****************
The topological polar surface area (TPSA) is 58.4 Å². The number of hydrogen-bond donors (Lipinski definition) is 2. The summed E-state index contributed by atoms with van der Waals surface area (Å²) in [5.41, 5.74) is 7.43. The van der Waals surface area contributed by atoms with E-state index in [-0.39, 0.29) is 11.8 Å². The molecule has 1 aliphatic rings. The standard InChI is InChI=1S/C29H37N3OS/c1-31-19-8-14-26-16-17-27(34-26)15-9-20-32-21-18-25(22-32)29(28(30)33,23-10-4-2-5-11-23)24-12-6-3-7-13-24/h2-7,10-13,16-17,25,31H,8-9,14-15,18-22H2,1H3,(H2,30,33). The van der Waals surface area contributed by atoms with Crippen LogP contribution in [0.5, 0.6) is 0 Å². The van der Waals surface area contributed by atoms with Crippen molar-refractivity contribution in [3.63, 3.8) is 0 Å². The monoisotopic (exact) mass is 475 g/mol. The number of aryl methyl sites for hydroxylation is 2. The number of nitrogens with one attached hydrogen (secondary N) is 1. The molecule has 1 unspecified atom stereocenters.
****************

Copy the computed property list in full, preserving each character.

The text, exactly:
The topological polar surface area (TPSA) is 58.4 Å². The number of hydrogen-bond donors (Lipinski definition) is 2. The summed E-state index contributed by atoms with van der Waals surface area (Å²) in [5.41, 5.74) is 7.43. The van der Waals surface area contributed by atoms with E-state index in [-0.39, 0.29) is 11.8 Å². The molecule has 1 aliphatic rings. The standard InChI is InChI=1S/C29H37N3OS/c1-31-19-8-14-26-16-17-27(34-26)15-9-20-32-21-18-25(22-32)29(28(30)33,23-10-4-2-5-11-23)24-12-6-3-7-13-24/h2-7,10-13,16-17,25,31H,8-9,14-15,18-22H2,1H3,(H2,30,33). The van der Waals surface area contributed by atoms with Crippen LogP contribution in [0.5, 0.6) is 0 Å². The van der Waals surface area contributed by atoms with Crippen molar-refractivity contribution in [3.63, 3.8) is 0 Å². The monoisotopic (exact) mass is 475 g/mol. The number of aryl methyl sites for hydroxylation is 2. The number of nitrogens with one attached hydrogen (secondary N) is 1. The molecule has 1 unspecified atom stereocenters.